The year was 2007 and Crocs, the hole-filled, orthotic foam shoes, were everywhere. In addition to becoming the it-item for suburban teens (and tweens) across America, they burst the celebrity bubble, gracing the feet of future Duchess Kate Middleton and then President George W. Bush. Indeed, the brand had transformed over a six-year period from a humble, sustainable shoe to a bona-fide member of the cultural zeitgeist raking in over $800M in annual sales.
But the success would be short lived. By 2009, the company was nearly bankrupt, a victim of declining sales, escalating losses, and rapidly shifting consumer sentiment. By all accounts, this should have spelled an end, relegating the brand to a graveyard of consumer trends come and gone.
Yet, remarkably, Crocs pulled off the seemingly impossible. Beginning in 2017, the unassuming shoe began a slow climb, inking partnerships with fashion houses Christopher Kane and Balenciaga. But Croc’s real acceleration came during Covid-19 as its comfortable aesthetic and affordable price point made it the perfect brand to become the “Unofficial Shoe of the Pandemic.” Crocs embodied the vibe (retro, #throwback), the feeling (comfort, individuality), and met the need (glorified slippers for lives lived at home). Over the past three years, the company’s stock has grown almost 550% — equivalent to an 87% CAGR.
Needless to say, I’m both fascinated and obsessed. What can we learn from Crocs — and from other companies that have engineered varying rebirths? And crucially, how does the current environment affect the longevity and resiliency of consumer brands?
Where Are We Now?
Over the past decade, the general trend among venture-backed companies has been towards longer holding periods. Warby Parker is set to IPO 11 years after launching. Sweetgreen will go public after 14 years. Glossier was founded 9 years ago and still has no announced plans for an exit. Between 2000 and 2018, the mean time to exit following a first financing increased by four years. During the same period, the trend cycle has only continued to accelerate, spurred by the rise of social media, fast fashion, and globalization.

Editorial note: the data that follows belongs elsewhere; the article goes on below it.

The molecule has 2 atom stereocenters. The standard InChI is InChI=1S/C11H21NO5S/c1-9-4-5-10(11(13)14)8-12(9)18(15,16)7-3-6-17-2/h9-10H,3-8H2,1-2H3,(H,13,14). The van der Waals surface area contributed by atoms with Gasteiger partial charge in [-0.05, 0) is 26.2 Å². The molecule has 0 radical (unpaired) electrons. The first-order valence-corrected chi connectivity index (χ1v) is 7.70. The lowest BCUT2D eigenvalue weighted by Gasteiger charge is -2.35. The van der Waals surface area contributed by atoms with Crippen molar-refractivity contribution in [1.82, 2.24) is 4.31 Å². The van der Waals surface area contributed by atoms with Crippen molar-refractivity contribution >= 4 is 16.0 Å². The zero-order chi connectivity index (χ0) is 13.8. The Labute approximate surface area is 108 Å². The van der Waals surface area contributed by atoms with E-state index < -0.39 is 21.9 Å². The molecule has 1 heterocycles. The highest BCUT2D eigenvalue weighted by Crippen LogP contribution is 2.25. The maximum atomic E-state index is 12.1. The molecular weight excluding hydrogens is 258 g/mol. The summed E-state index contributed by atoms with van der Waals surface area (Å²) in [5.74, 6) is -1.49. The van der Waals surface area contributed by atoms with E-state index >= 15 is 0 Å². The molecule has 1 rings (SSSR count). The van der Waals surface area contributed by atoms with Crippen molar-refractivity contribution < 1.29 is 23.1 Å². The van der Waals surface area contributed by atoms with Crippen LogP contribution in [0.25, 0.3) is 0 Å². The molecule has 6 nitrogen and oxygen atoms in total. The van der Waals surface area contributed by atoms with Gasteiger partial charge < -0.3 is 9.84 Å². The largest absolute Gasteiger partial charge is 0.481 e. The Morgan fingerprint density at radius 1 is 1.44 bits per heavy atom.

If there’s one theme emerging in 2021 it seems to be speed. Teenagers are reaching TikTok stardom overnight. Influencers are no longer posting weekly or daily but hourly, even minute-by-minute. Apps are exploding to the #1 ranking on the App Store less than a week after launching. Our favorite trends seem cool until a 16 year old on the internet declares them cheugy and they become passé overnight.
The Roger’s adoption curve is a helpful framework to understand the pace at which groups may adapt to new behaviors or products. I like Allen Gannett’s take on this framework with what he has named the Creative Curve. Based on this idea, the most opportune time for brands is often in the “sweet spot” as interest is rising but hasn’t yet peaked. Yet, while the creative curve might have previously played out over a period of years (or months, or weeks), in 2021 it is playing out over a matter of days.
Thus we are left with an interesting consumer quandry — if companies are taking as long as twelve years to exit but trends have shortened to less than twelve month periods, how can brands be expected to keep up?
A Framework for Resilience